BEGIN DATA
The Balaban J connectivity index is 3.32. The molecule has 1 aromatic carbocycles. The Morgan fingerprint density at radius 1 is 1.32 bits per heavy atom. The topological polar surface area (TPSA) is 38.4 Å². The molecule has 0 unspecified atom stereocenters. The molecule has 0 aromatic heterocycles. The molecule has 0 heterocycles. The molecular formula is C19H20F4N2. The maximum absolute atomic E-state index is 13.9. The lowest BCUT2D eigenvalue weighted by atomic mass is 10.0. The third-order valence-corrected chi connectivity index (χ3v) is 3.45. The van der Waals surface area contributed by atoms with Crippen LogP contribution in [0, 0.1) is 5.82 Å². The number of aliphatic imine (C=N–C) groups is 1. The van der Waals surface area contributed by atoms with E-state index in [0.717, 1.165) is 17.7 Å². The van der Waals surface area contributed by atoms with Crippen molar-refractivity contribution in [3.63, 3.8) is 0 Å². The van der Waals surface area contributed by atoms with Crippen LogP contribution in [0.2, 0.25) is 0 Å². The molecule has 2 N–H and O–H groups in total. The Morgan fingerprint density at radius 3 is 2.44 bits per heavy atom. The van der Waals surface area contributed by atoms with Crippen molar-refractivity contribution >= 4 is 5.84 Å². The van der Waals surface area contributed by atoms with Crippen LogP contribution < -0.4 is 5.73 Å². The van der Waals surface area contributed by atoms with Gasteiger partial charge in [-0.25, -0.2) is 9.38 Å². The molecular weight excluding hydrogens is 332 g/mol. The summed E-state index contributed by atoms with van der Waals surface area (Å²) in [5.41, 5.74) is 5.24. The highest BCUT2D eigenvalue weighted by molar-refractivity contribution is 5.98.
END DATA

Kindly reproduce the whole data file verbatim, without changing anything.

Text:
The Balaban J connectivity index is 3.32. The molecule has 1 aromatic carbocycles. The Morgan fingerprint density at radius 1 is 1.32 bits per heavy atom. The topological polar surface area (TPSA) is 38.4 Å². The molecule has 0 unspecified atom stereocenters. The molecule has 0 aromatic heterocycles. The molecule has 0 heterocycles. The molecular formula is C19H20F4N2. The maximum absolute atomic E-state index is 13.9. The lowest BCUT2D eigenvalue weighted by atomic mass is 10.0. The third-order valence-corrected chi connectivity index (χ3v) is 3.45. The van der Waals surface area contributed by atoms with Crippen LogP contribution in [0, 0.1) is 5.82 Å². The number of aliphatic imine (C=N–C) groups is 1. The van der Waals surface area contributed by atoms with E-state index in [0.717, 1.165) is 17.7 Å². The van der Waals surface area contributed by atoms with Crippen molar-refractivity contribution in [3.63, 3.8) is 0 Å². The van der Waals surface area contributed by atoms with Crippen LogP contribution in [0.2, 0.25) is 0 Å². The molecule has 2 N–H and O–H groups in total. The Morgan fingerprint density at radius 3 is 2.44 bits per heavy atom. The van der Waals surface area contributed by atoms with Crippen molar-refractivity contribution >= 4 is 5.84 Å². The van der Waals surface area contributed by atoms with Crippen LogP contribution < -0.4 is 5.73 Å². The van der Waals surface area contributed by atoms with Gasteiger partial charge in [-0.25, -0.2) is 9.38 Å². The molecular weight excluding hydrogens is 332 g/mol. The summed E-state index contributed by atoms with van der Waals surface area (Å²) in [5.41, 5.74) is 5.24. The highest BCUT2D eigenvalue weighted by molar-refractivity contribution is 5.98.